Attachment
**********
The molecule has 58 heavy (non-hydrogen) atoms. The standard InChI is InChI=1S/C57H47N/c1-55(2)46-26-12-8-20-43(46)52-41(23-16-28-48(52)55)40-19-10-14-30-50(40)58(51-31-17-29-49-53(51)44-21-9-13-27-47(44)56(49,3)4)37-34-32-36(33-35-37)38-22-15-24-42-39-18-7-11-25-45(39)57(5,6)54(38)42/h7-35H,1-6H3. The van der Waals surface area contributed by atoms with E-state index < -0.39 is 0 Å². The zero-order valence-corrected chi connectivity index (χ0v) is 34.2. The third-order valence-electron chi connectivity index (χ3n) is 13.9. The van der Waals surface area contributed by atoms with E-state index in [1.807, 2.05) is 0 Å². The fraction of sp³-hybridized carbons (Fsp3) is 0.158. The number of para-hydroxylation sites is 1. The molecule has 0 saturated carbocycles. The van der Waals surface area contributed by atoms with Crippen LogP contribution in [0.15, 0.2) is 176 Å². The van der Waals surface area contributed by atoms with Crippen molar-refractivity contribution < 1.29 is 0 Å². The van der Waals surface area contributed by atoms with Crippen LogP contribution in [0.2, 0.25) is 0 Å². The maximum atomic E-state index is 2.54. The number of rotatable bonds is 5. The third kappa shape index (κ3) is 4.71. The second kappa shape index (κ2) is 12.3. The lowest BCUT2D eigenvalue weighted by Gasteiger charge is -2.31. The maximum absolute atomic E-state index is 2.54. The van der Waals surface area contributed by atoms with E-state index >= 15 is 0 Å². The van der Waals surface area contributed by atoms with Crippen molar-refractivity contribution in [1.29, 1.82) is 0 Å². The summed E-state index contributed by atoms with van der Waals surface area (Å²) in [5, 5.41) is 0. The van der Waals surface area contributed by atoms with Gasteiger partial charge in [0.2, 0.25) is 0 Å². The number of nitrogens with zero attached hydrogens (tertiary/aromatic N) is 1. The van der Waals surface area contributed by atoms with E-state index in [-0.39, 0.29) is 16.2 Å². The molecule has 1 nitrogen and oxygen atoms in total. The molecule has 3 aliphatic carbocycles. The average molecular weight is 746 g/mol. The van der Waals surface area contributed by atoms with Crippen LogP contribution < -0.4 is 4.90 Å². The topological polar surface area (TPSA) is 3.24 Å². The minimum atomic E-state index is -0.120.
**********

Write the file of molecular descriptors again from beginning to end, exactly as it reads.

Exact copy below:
The molecule has 58 heavy (non-hydrogen) atoms. The standard InChI is InChI=1S/C57H47N/c1-55(2)46-26-12-8-20-43(46)52-41(23-16-28-48(52)55)40-19-10-14-30-50(40)58(51-31-17-29-49-53(51)44-21-9-13-27-47(44)56(49,3)4)37-34-32-36(33-35-37)38-22-15-24-42-39-18-7-11-25-45(39)57(5,6)54(38)42/h7-35H,1-6H3. The van der Waals surface area contributed by atoms with E-state index < -0.39 is 0 Å². The zero-order valence-corrected chi connectivity index (χ0v) is 34.2. The third-order valence-electron chi connectivity index (χ3n) is 13.9. The van der Waals surface area contributed by atoms with E-state index in [1.807, 2.05) is 0 Å². The fraction of sp³-hybridized carbons (Fsp3) is 0.158. The number of para-hydroxylation sites is 1. The molecule has 0 saturated carbocycles. The van der Waals surface area contributed by atoms with Crippen LogP contribution in [0.15, 0.2) is 176 Å². The van der Waals surface area contributed by atoms with Crippen molar-refractivity contribution < 1.29 is 0 Å². The van der Waals surface area contributed by atoms with Crippen LogP contribution in [0.2, 0.25) is 0 Å². The maximum atomic E-state index is 2.54. The number of rotatable bonds is 5. The third kappa shape index (κ3) is 4.71. The second kappa shape index (κ2) is 12.3. The lowest BCUT2D eigenvalue weighted by Gasteiger charge is -2.31. The maximum absolute atomic E-state index is 2.54. The van der Waals surface area contributed by atoms with E-state index >= 15 is 0 Å². The van der Waals surface area contributed by atoms with Crippen molar-refractivity contribution in [1.29, 1.82) is 0 Å². The summed E-state index contributed by atoms with van der Waals surface area (Å²) in [5, 5.41) is 0. The van der Waals surface area contributed by atoms with Gasteiger partial charge in [0.2, 0.25) is 0 Å². The number of nitrogens with zero attached hydrogens (tertiary/aromatic N) is 1. The van der Waals surface area contributed by atoms with E-state index in [-0.39, 0.29) is 16.2 Å². The molecule has 1 nitrogen and oxygen atoms in total. The molecule has 3 aliphatic carbocycles. The average molecular weight is 746 g/mol. The van der Waals surface area contributed by atoms with Crippen LogP contribution < -0.4 is 4.90 Å². The topological polar surface area (TPSA) is 3.24 Å². The minimum atomic E-state index is -0.120.